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Electric and gravitational fields have many similarities, and this question is applicable to both, but for the framing of this question, in particular, we will be using an electric field. Imagine the field defined as $\vec{E}(x,y,z) = \kappa \sum_{i=1}^{i=N} \frac{Q_i}{r_i^2} \hat{r}_{Qi}$ . To clarify the notation here, $Q_i$ is the charge of the particle in field, $r_i$ is the distance to the particle

(defined as $r = \sqrt{(x_1 -x)^2+(y_1-y)^2 + (z_2 - z)^2}$ ), and $\hat{r}_{Qi}$ is the unit vector between the point charge and the charge $Q$.

Can anyone find a mathematical description of all of the points in this field where the field strength is 0? Does the number of solutions change with the number of charges $N$? In which cases are there solutions and when are there none? An extension of the same question: At what points is $\vec{E}(x,y,z) = P $ , where $P$ is an arbitrary value of charge?

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Can anyone find a mathematical description of all of the points in this field where the field strength is $0$?

Well, I never say never, but I would be very surprised if it were possible to find a closed-form expression because the problem is so general. These $N$ charges have all different possible values of $Q_i$ and of $r_i$. More importantly, all of the $\vec{r}_i$ vectors actually depend on your chosen field point, so you can't just solve for $\vec{r}_N$ (for example) by setting the whole expression to zero and rearranging. On the other hand, I wouldn't be surprised if there were an algorithm that would let you find zero points — but it's beyond me.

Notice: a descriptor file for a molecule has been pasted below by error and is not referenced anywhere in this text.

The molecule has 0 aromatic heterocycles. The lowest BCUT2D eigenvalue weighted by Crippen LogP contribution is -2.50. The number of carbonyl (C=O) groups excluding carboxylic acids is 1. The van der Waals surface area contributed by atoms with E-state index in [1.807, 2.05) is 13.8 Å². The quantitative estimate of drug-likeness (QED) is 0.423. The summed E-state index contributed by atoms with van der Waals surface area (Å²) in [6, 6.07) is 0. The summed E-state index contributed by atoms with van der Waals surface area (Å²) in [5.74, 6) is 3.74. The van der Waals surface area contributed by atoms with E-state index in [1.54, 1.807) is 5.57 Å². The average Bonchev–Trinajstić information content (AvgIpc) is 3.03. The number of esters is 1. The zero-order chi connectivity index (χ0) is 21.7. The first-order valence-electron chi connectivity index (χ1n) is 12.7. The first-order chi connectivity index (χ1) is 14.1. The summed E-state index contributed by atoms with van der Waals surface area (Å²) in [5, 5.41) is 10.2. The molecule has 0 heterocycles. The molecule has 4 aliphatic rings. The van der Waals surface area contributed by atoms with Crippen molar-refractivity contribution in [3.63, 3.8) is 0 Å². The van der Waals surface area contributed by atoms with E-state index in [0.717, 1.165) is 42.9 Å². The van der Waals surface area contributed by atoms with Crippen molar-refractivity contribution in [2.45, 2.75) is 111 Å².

Does the number of solutions change with the number of charges $N$?

Certainly. (I'll be assuming that every $Q_i$ is nonzero.) Obviously if $N=0$, there is no electric field so your solution is everywhere. For $N=1$, you can actually evaluate the field strength everywhere, find that it's $1/r$, which is never zero at finite distance, so there's no solution. The problem there is that there's no other charge that could cancel the field from that first charge. But for $N>1$, we always have the possibility of canceling charges.

In fact, I can show that there are configurations for any $N>1$ where there is a solution: you choose $N$ and decide what all the charges $Q_i$ are, and I get to arrange those charges to show that there's a configuration with a solution. To be precise, the solution will be the origin of our coordinates as long as the charges are placed at these positions: \begin{equation} \vec{r}_j = \mathrm{sgn}(Q)\, \sqrt{|Q|} \left( \hat{x}\cos\theta_j + \hat{y}\sin\theta_j \right), \qquad \text{where} \qquad \theta_j = \frac{2\pi j} {N}. \end{equation} (Note that this could, depending on how you choose the $Q_i$, result in charges that are in the same exact place. Getting them there and keeping them there are your jobs.) Of course, if you also get to decide where the charges go, I don't know that there will always be a solution.

An extension of the same question: At what points is $|\vec{E}|=P$, where $P$ is an arbitrary value of charge?

[I've added the magnitude sign to $\vec{E}$ so that the question makes a little more sense. Of course, that can't equal a charge because the units are wrong. So let's just say $P$ is something nonzero that you choose.] Take the same solution as I gave above. The electric field strength at the origin is zero. Now go directly towards any one of the charges, and the magnitude of the field will increase all the way to $\infty$ as you approach that charge. (The direction may change as you move there, but that doesn't matter.) Somewhere along that path, you will necessarily find the magnitude $P$.

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